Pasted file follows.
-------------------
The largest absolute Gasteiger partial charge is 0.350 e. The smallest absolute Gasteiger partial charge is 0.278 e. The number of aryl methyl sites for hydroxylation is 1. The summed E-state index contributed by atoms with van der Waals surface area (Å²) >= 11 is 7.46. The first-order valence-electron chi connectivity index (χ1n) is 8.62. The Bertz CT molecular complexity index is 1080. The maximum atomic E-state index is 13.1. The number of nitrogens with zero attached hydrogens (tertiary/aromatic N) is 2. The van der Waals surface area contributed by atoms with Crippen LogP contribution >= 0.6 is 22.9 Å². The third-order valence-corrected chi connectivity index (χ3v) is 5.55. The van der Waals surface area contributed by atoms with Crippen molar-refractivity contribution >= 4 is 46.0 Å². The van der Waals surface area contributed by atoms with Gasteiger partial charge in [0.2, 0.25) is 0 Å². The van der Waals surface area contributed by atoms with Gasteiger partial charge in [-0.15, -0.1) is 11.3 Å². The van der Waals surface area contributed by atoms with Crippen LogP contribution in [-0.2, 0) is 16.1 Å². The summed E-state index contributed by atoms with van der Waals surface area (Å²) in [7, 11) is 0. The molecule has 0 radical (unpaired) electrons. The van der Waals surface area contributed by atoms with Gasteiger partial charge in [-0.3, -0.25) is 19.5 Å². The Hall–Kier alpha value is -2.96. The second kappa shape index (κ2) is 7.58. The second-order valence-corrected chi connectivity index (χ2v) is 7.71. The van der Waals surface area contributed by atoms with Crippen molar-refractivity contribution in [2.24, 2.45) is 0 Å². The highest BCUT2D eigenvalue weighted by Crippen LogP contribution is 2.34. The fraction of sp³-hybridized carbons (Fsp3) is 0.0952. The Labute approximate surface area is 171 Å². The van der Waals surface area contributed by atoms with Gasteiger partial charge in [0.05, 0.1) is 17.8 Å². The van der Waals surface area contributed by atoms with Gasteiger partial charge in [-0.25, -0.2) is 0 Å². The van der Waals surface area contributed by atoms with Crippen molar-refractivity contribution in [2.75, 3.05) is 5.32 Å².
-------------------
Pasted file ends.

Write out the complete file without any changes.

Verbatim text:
The largest absolute Gasteiger partial charge is 0.350 e. The smallest absolute Gasteiger partial charge is 0.278 e. The number of aryl methyl sites for hydroxylation is 1. The summed E-state index contributed by atoms with van der Waals surface area (Å²) >= 11 is 7.46. The first-order valence-electron chi connectivity index (χ1n) is 8.62. The Bertz CT molecular complexity index is 1080. The maximum atomic E-state index is 13.1. The number of nitrogens with zero attached hydrogens (tertiary/aromatic N) is 2. The van der Waals surface area contributed by atoms with Crippen LogP contribution >= 0.6 is 22.9 Å². The third-order valence-corrected chi connectivity index (χ3v) is 5.55. The van der Waals surface area contributed by atoms with Crippen molar-refractivity contribution >= 4 is 46.0 Å². The van der Waals surface area contributed by atoms with Gasteiger partial charge in [0.2, 0.25) is 0 Å². The van der Waals surface area contributed by atoms with Gasteiger partial charge in [-0.15, -0.1) is 11.3 Å². The van der Waals surface area contributed by atoms with Crippen LogP contribution in [-0.2, 0) is 16.1 Å². The summed E-state index contributed by atoms with van der Waals surface area (Å²) in [7, 11) is 0. The molecule has 0 radical (unpaired) electrons. The van der Waals surface area contributed by atoms with Gasteiger partial charge in [-0.3, -0.25) is 19.5 Å². The Hall–Kier alpha value is -2.96. The second kappa shape index (κ2) is 7.58. The second-order valence-corrected chi connectivity index (χ2v) is 7.71. The van der Waals surface area contributed by atoms with Crippen molar-refractivity contribution in [2.24, 2.45) is 0 Å². The highest BCUT2D eigenvalue weighted by Crippen LogP contribution is 2.34. The fraction of sp³-hybridized carbons (Fsp3) is 0.0952. The Labute approximate surface area is 171 Å². The van der Waals surface area contributed by atoms with Gasteiger partial charge in [0.05, 0.1) is 17.8 Å². The van der Waals surface area contributed by atoms with Gasteiger partial charge in [-0.25, -0.2) is 0 Å². The van der Waals surface area contributed by atoms with Crippen molar-refractivity contribution in [2.75, 3.05) is 5.32 Å².